Thoughts on a year of blogging

Facebook reminded me the other day that it’s been a year since I started the original Fierce Roller blog. I didn’t know back then if I’d stick to it this long, and I still don’t know if I’ll keep it up another year. One step at a time.


My very first blog post.

What is Fierce Roller, exactly? I guess it’s a few different things. One of the ideas from the start was to be a service to the Volvox community, reporting new papers, meetings, and news relating to volvocine algae. But that has only been one aspect. It is also a place for me to talk about my research interests, both scientific and philosophical. Scientific usually means that it has to do with the so-called ‘major transitions’ or related evolutionary themes. I wish I could cover this topic more thoroughly, but it has become a big subfield within evolutionary biology, and I can’t possibly keep up with the relative flood of papers. Philosophical usually means that it has to do with the one discussion in the philosophy of science that I’ve contributed to, about the meaning of biological individuality. There is also, of course, a thread of skepticism, occasionally about ‘alternative’ medicine, but usually responding to creationist arguments.

Right in the first week, Ann Gauger gave me a gift: a misconception- and error-filled post about David Kirk’s twelve-step paper on the Discovery Institute blog Evolution News and Views. Creationists blogging about Volvox…it doesn’t get much deeper into my wheelhouse than that. Dr. Gauger’s post was so bad it took me two posts to deconstruct it.

I started a doomed series on politicians’ criticisms of science, Friday Golden Fleece. I dropped it after a few posts, mainly because it was too much work to keep up with it every week, partly because I don’t want this to be a political blog. I blogged about AbSciCon and Volvox 2015, about some papers on individuality, and about Andrew Weil.

In March, I got the word that my application to Freethought Blogs had been approved, and after some initial confusion, I managed to migrate content from the old site to the new. Being part of the Freethought Blog community has been a big help; my page views immediately jumped from tens per week to one or two hundred a day. The old site had a nice, round 100 posts, and I guess I’ve written around 25 more since then. Strangely, the old site still gets five or ten views a day. It’s over. Go home.

The most popular posts on the old site were on philosophy of biology, with the most-viewed being about Pierrick Bourrat’s work on multilevel selection. On the new site, the most popular posts by far are those about cdesign proponentsists, with the top three posts all being direct responses to Discovery institute blogs. Those posts are also the easiest to write, so I have to resist the temptation to let them take over. There’s just so much wrong, and I try to keep minimum ratio of two science/philosophy of science posts to one “someone is wrong in the internet!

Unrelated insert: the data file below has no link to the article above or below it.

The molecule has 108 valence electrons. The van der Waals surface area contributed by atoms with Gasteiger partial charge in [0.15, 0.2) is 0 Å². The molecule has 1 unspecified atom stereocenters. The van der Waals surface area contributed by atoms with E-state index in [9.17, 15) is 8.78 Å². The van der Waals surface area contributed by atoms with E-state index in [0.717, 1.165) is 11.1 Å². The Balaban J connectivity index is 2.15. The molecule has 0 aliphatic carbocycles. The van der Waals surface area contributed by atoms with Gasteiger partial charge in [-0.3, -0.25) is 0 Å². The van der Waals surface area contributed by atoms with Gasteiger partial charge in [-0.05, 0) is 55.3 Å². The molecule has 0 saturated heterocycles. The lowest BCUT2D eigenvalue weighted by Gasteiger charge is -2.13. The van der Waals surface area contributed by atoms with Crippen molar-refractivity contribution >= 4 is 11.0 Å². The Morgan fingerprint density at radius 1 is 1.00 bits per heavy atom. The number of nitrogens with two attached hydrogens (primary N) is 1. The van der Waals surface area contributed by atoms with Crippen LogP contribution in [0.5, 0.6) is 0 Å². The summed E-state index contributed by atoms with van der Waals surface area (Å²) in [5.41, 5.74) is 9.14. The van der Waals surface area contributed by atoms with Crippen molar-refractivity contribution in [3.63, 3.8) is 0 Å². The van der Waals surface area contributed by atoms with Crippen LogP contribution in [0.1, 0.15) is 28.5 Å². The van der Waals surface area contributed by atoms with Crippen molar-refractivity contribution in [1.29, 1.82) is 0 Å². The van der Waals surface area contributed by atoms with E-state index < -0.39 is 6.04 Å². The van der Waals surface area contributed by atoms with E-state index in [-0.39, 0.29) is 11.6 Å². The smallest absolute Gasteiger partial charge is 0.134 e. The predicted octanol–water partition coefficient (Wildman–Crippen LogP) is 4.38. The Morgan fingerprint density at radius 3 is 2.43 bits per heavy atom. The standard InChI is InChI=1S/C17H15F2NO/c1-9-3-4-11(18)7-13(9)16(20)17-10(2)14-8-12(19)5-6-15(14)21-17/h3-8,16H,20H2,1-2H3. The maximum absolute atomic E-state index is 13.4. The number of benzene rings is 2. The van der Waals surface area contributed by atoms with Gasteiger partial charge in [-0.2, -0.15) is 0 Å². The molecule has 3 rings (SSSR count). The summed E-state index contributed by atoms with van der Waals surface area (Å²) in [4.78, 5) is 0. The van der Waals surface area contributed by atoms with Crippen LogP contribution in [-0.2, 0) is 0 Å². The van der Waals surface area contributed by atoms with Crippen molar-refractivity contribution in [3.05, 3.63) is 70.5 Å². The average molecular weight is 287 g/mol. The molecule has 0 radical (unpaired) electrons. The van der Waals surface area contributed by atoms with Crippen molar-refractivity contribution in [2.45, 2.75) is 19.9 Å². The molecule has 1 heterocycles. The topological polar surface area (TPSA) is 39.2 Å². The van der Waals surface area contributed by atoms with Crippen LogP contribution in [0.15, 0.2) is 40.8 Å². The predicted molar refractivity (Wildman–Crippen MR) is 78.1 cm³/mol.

I try to maintain a civil tone here, focusing on arguments rather than people, adhering to the principle of charity, and avoiding ad hominem attacks, fallacious or otherwise. I’m sure I sometimes fail, and I’ll call a liar a liar (or a quack a quack) when I have the goods. I try to post three times a week. Sometimes I make it; sometimes not.

Probably because Fierce Roller is still pretty small potatoes, and surely in part because I’m male, I haven’t had many of the problems that more popular blogs have. No abuse, no threats, no attempts to ruin my career. Big shots like PZ Myers and Larry Moran have to worry about this stuff (and that goes double for female big shots like Rebecca Watson and Anita Sarkeesian), but their pulpits are orders of magnitude more bully than mine.

No trolls, so far.

No trolls, so far.

My comment policy has been that I have to approve your first post, and after that you can comment to your heart’s content. So far, that’s working. I have not (so far) had to reject any comment that wasn’t straight-up spam, and Akismet catches most of that. I have recently gotten a couple of these:


“…how much do you charge per post?” I don’t; my posts are all free!

Identically worded, of course. I hope that trickle doesn’t become a flood, although I suppose I can set up a gmail filter to trash similar messages.

I still couldn’t give you a coherent reason for doing this beyond “I like to.” It’s not because I think I’m going to convince creationists of their folly. It’s not for the money (PZ promises me enough for a cup of coffee, but I’m still at a net loss). The only tangible benefit I’ve seen so far is that the blog played a role in getting me invited to write the Volvox 2015 meeting review, and much of the content of that paper was revised from blog posts. It’s good writing practice, and I think it has improved my scientific writing. Maybe I’ll keep it going for another year; we’ll see!


Stable links:

Kirk DL (2005) A twelve-step program for evolving multicellularity and a division of labor. BioEssays, 27, 299–310.



  1. […] So I’m sorry if you tried to visit the site yesterday, and much sorrier to all of the other bloggers at FtB whose sites I inadvertently crashed. The organizational structure of FtB isn’t optimal, from my point of view; I’d rather have full administrative control over my own blog. That said, the benefits far outweigh the costs. […]

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